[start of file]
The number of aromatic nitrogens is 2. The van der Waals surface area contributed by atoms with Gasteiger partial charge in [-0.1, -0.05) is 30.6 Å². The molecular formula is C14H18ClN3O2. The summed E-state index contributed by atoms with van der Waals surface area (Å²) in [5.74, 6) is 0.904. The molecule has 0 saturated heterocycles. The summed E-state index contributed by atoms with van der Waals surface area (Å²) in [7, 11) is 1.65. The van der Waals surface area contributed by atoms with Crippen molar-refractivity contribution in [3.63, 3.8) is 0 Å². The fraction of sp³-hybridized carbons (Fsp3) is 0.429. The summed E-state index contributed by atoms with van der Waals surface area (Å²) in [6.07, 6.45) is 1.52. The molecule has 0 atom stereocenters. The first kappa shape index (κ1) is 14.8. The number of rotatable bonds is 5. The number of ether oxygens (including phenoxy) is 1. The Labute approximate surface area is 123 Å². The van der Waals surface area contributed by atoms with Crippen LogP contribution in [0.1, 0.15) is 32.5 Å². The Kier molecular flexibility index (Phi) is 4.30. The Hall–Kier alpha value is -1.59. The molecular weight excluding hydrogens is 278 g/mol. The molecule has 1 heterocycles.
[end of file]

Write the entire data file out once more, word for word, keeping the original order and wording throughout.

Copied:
The number of aromatic nitrogens is 2. The van der Waals surface area contributed by atoms with Gasteiger partial charge in [-0.1, -0.05) is 30.6 Å². The molecular formula is C14H18ClN3O2. The summed E-state index contributed by atoms with van der Waals surface area (Å²) in [5.74, 6) is 0.904. The molecule has 0 saturated heterocycles. The summed E-state index contributed by atoms with van der Waals surface area (Å²) in [7, 11) is 1.65. The van der Waals surface area contributed by atoms with Crippen molar-refractivity contribution in [3.63, 3.8) is 0 Å². The fraction of sp³-hybridized carbons (Fsp3) is 0.429. The summed E-state index contributed by atoms with van der Waals surface area (Å²) in [6.07, 6.45) is 1.52. The molecule has 0 atom stereocenters. The first kappa shape index (κ1) is 14.8. The number of rotatable bonds is 5. The number of ether oxygens (including phenoxy) is 1. The Labute approximate surface area is 123 Å². The van der Waals surface area contributed by atoms with Crippen LogP contribution in [0.1, 0.15) is 32.5 Å². The Kier molecular flexibility index (Phi) is 4.30. The Hall–Kier alpha value is -1.59. The molecular weight excluding hydrogens is 278 g/mol. The molecule has 1 heterocycles.